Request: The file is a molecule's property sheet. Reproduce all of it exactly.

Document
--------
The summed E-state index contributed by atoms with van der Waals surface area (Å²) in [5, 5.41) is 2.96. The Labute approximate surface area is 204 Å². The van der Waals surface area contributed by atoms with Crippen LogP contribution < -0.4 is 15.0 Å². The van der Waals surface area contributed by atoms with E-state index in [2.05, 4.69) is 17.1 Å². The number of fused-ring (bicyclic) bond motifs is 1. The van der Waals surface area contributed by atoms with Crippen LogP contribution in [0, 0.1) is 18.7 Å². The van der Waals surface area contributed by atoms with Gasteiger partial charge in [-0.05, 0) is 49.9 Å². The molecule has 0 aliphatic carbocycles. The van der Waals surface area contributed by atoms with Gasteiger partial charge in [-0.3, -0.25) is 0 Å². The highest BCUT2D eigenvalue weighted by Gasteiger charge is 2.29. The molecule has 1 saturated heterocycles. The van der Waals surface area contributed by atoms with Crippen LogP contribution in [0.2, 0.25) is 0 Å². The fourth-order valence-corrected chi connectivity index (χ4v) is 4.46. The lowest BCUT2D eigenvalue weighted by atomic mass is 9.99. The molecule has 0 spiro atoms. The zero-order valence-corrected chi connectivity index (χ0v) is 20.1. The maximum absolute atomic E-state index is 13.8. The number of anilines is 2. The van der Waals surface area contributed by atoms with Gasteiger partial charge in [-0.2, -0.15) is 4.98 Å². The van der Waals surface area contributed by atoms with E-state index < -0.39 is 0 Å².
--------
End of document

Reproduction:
The summed E-state index contributed by atoms with van der Waals surface area (Å²) in [5, 5.41) is 2.96. The Labute approximate surface area is 204 Å². The van der Waals surface area contributed by atoms with Crippen LogP contribution < -0.4 is 15.0 Å². The van der Waals surface area contributed by atoms with E-state index in [2.05, 4.69) is 17.1 Å². The number of fused-ring (bicyclic) bond motifs is 1. The van der Waals surface area contributed by atoms with Crippen LogP contribution in [0, 0.1) is 18.7 Å². The van der Waals surface area contributed by atoms with Gasteiger partial charge in [-0.05, 0) is 49.9 Å². The molecule has 0 aliphatic carbocycles. The van der Waals surface area contributed by atoms with Gasteiger partial charge in [-0.3, -0.25) is 0 Å². The highest BCUT2D eigenvalue weighted by Gasteiger charge is 2.29. The molecule has 1 saturated heterocycles. The van der Waals surface area contributed by atoms with Crippen LogP contribution in [0.2, 0.25) is 0 Å². The fourth-order valence-corrected chi connectivity index (χ4v) is 4.46. The lowest BCUT2D eigenvalue weighted by atomic mass is 9.99. The molecule has 0 spiro atoms. The zero-order valence-corrected chi connectivity index (χ0v) is 20.1. The maximum absolute atomic E-state index is 13.8. The number of anilines is 2. The van der Waals surface area contributed by atoms with Gasteiger partial charge in [-0.2, -0.15) is 4.98 Å². The van der Waals surface area contributed by atoms with E-state index < -0.39 is 0 Å².